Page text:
Real Time Economics: Trump Taps a China Hard-Liner to Lead Trade Talks

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President Trump trumpeted a “big leap forward” with Beijing but named a China hard-liner to lead trade talks. This could get interesting.

Good morning. Jeff Sparshott here to take you through key developments in the global economy. We’ll also take a peek at the trade agenda and potential economic fallout in the new year, dodge a government shutdown and check in on Brexit. Let us know what you think by replying to this email.


President Trump named a China hard-liner to lead negotiations with Beijing. Chinese leaders had hoped to deal with Treasury Secretary Steven Mnuchin. Instead, they’ll get U.S. Trade Representative Robert Lighthizer, who opposed China joining the World Trade Organization and persuaded the president to ditch potential deals with Beijing over the past two years. He has been pressing for more tariffs on China as a way to build leverage, Bob Davis and Vivian Salama report.

Mr. Trump’s choice indicates the U.S. will take a tough stance in contentious talks. Still, Mr. Trump was nothing but upbeat following his summit: “Very good things will happen. We are dealing from great strength, but China likewise has much to gain if and when a deal is completed. Level the field!”


Washington and Beijing are giving starkly different accounts of their weekend meeting. Chinese State media—which answer to the government—emphasized an agreement to refrain from further tariffs. Omitted were mentions of President Trump’s 90-day time limit and that talks would focus on trade practices the U.S. considers unfair. The Chinese Commerce Ministry declined to confirm an apparent concession on auto tariffs. The differing accounts underscore domestic political pressures facing both leaders.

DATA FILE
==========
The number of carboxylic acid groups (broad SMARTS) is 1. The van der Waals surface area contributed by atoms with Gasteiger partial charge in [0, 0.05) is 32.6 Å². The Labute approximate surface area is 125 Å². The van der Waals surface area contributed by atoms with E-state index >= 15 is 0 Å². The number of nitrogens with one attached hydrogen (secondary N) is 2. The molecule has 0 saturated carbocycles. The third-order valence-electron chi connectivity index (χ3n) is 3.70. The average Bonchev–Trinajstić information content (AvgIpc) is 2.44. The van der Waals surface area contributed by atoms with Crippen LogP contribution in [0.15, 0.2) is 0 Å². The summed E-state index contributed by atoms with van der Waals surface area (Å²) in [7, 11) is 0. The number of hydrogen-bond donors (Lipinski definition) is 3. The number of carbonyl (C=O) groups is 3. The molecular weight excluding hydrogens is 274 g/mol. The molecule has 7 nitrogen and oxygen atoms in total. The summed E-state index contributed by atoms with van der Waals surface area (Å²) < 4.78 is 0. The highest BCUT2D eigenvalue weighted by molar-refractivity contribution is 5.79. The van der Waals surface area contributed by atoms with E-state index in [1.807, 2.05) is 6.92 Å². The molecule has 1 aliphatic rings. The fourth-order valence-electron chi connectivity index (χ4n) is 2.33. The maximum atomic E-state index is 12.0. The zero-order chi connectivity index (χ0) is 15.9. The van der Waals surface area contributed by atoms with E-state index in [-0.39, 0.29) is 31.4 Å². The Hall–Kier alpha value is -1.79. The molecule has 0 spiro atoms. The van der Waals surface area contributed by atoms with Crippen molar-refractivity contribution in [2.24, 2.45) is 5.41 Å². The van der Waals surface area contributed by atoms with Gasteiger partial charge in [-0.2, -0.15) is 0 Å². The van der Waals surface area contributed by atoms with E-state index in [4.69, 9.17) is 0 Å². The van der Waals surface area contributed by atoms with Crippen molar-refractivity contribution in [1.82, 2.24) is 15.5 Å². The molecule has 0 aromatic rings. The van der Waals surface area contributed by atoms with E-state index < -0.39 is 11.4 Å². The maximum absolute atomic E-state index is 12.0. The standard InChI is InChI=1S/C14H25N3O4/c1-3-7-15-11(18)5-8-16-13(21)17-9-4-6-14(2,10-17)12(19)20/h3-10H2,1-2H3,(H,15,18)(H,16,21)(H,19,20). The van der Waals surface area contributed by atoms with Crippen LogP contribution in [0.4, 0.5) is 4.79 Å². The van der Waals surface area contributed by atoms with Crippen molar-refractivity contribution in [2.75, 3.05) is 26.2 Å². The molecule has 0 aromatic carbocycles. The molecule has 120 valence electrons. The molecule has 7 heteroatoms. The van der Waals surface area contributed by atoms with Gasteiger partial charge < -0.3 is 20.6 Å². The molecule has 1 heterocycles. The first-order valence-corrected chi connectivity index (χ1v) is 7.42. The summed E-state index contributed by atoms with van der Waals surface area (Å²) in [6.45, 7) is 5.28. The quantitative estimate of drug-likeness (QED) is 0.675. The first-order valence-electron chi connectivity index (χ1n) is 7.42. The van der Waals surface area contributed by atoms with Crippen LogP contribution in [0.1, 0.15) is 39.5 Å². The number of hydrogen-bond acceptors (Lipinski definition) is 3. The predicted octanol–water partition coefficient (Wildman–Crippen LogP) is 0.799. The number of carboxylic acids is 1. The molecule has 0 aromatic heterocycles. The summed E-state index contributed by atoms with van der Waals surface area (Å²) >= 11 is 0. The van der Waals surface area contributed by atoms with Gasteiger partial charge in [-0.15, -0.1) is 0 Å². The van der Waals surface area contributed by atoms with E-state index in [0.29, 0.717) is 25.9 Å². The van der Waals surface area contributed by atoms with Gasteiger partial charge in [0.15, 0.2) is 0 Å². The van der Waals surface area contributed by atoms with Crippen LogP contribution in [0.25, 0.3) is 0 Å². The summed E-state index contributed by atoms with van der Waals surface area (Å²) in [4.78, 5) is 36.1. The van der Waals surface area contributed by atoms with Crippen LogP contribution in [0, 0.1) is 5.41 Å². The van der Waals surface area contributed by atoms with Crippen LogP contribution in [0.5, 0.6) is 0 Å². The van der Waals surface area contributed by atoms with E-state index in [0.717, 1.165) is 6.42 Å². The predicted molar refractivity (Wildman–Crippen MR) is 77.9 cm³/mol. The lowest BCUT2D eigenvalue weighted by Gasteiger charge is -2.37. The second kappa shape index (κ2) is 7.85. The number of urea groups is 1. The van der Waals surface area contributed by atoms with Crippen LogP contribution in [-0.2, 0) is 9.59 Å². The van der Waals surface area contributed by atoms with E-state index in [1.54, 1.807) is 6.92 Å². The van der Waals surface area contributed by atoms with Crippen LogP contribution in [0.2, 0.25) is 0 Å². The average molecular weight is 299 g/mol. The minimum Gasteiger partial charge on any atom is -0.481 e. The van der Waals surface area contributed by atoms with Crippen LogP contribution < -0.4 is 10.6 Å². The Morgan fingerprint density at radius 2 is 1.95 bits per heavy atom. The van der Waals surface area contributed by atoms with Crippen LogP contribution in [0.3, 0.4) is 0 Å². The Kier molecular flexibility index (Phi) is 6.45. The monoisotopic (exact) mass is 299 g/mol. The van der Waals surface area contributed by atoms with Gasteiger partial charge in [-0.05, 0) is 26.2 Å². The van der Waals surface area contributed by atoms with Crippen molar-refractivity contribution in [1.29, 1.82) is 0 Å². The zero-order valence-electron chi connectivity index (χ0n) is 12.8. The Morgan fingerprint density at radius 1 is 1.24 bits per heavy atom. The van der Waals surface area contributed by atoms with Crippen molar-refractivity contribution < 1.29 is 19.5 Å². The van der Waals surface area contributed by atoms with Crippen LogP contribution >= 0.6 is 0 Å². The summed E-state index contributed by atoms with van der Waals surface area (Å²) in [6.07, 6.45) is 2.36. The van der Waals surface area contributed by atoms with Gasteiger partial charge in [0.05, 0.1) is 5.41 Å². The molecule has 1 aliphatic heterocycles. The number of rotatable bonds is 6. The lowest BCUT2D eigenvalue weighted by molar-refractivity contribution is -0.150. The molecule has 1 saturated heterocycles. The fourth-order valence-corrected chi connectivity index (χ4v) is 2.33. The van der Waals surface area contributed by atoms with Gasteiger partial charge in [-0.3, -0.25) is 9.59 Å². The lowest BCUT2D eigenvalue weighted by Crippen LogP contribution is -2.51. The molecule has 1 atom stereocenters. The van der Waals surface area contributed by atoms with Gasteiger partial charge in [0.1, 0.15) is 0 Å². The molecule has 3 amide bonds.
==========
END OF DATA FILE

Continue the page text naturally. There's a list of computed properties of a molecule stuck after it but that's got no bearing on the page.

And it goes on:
The New York Fed’s John Williams speaks at an economic press briefing at 10 a.m. ET.



President Trump’s temporary trade truces include the European Union and Japan, not just China. Could the cease-fires all end about the same time? The White House is expected to advance by February a plan for new tariffs on the Japanese and European auto industries. New China levies could be back on the table as early as March, William Mauldin reports.

It isn’t clear how far Mr. Trump will go with threats to increase or impose new tariffs—if they’re a negotiating tactic or a policy end. Uncertainty has complicated decisions for business leaders.



Trade war talk has dominated headlines and businesses’ anxieties for the past year, but it hasn’t left any notable impact on U.S. economic growth. That isn’t surprising: The direct effects of trade barriers are usually rounding errors in an economy as large as the U.S.

The picture could change. The accumulating list of flashpoints between the U.S. and its trading partners could spill over through other, less obvious channels such as confidence, financial markets and investment, compounding other threats such as rising U.S. interest rates and capital flight from emerging markets. The risks are amplified by the readiness of the European Union, Canada, Mexico and China to retaliate, Greg Ip writes.